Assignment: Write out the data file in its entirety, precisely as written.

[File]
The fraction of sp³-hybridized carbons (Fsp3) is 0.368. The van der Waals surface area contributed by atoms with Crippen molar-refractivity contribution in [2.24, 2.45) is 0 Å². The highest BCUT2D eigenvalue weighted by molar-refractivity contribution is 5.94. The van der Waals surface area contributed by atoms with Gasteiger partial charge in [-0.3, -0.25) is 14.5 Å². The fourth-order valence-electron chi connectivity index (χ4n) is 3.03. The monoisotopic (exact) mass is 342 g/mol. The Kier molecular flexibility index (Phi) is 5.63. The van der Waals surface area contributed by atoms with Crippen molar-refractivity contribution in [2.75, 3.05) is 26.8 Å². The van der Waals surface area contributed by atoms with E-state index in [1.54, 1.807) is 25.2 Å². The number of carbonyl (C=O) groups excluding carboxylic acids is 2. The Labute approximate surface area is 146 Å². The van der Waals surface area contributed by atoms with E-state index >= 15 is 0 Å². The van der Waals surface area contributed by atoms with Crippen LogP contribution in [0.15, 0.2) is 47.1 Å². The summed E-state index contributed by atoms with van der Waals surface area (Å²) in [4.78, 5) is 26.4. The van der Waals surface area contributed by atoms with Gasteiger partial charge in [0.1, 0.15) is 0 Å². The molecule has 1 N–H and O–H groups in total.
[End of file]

The fraction of sp³-hybridized carbons (Fsp3) is 0.368. The van der Waals surface area contributed by atoms with Crippen molar-refractivity contribution in [2.24, 2.45) is 0 Å². The highest BCUT2D eigenvalue weighted by molar-refractivity contribution is 5.94. The van der Waals surface area contributed by atoms with Gasteiger partial charge in [-0.3, -0.25) is 14.5 Å². The fourth-order valence-electron chi connectivity index (χ4n) is 3.03. The monoisotopic (exact) mass is 342 g/mol. The Kier molecular flexibility index (Phi) is 5.63. The van der Waals surface area contributed by atoms with Crippen molar-refractivity contribution in [2.75, 3.05) is 26.8 Å². The van der Waals surface area contributed by atoms with E-state index in [1.54, 1.807) is 25.2 Å². The number of carbonyl (C=O) groups excluding carboxylic acids is 2. The Labute approximate surface area is 146 Å². The van der Waals surface area contributed by atoms with E-state index >= 15 is 0 Å². The van der Waals surface area contributed by atoms with Crippen LogP contribution in [0.15, 0.2) is 47.1 Å². The summed E-state index contributed by atoms with van der Waals surface area (Å²) in [4.78, 5) is 26.4. The van der Waals surface area contributed by atoms with Gasteiger partial charge in [0.1, 0.15) is 0 Å². The molecule has 1 N–H and O–H groups in total.